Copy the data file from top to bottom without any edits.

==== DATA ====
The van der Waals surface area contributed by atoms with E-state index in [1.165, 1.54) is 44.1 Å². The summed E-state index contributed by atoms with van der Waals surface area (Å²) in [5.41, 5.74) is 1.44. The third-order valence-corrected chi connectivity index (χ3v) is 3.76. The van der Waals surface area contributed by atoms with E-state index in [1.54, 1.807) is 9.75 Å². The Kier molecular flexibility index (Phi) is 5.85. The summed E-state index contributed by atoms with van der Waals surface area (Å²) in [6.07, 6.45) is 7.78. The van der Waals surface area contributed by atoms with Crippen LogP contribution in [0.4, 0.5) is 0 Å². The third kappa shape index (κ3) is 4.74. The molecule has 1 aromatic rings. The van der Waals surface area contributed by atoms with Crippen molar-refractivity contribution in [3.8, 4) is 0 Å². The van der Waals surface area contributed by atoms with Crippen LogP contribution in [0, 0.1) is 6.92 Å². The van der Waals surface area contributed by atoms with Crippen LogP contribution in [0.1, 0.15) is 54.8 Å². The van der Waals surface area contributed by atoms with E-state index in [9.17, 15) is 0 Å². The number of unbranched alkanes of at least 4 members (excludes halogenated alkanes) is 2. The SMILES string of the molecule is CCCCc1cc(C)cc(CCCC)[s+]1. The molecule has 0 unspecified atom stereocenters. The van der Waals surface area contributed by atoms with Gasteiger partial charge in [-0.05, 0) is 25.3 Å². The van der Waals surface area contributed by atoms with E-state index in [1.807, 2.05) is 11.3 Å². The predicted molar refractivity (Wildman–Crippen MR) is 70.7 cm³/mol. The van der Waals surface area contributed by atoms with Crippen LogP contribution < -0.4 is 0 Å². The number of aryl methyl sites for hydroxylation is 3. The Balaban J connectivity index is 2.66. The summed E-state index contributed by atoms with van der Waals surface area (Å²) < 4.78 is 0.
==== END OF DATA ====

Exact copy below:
The van der Waals surface area contributed by atoms with E-state index in [1.165, 1.54) is 44.1 Å². The summed E-state index contributed by atoms with van der Waals surface area (Å²) in [5.41, 5.74) is 1.44. The third-order valence-corrected chi connectivity index (χ3v) is 3.76. The van der Waals surface area contributed by atoms with E-state index in [1.54, 1.807) is 9.75 Å². The Kier molecular flexibility index (Phi) is 5.85. The summed E-state index contributed by atoms with van der Waals surface area (Å²) in [6.07, 6.45) is 7.78. The van der Waals surface area contributed by atoms with Crippen LogP contribution in [0.4, 0.5) is 0 Å². The third kappa shape index (κ3) is 4.74. The molecule has 1 aromatic rings. The van der Waals surface area contributed by atoms with Crippen molar-refractivity contribution in [3.8, 4) is 0 Å². The van der Waals surface area contributed by atoms with Crippen LogP contribution in [0, 0.1) is 6.92 Å². The van der Waals surface area contributed by atoms with Crippen LogP contribution in [0.1, 0.15) is 54.8 Å². The van der Waals surface area contributed by atoms with E-state index in [9.17, 15) is 0 Å². The number of unbranched alkanes of at least 4 members (excludes halogenated alkanes) is 2. The SMILES string of the molecule is CCCCc1cc(C)cc(CCCC)[s+]1. The molecule has 0 unspecified atom stereocenters. The van der Waals surface area contributed by atoms with Gasteiger partial charge in [-0.05, 0) is 25.3 Å². The van der Waals surface area contributed by atoms with E-state index in [1.807, 2.05) is 11.3 Å². The predicted molar refractivity (Wildman–Crippen MR) is 70.7 cm³/mol. The van der Waals surface area contributed by atoms with Crippen LogP contribution < -0.4 is 0 Å². The number of aryl methyl sites for hydroxylation is 3. The Balaban J connectivity index is 2.66. The summed E-state index contributed by atoms with van der Waals surface area (Å²) < 4.78 is 0.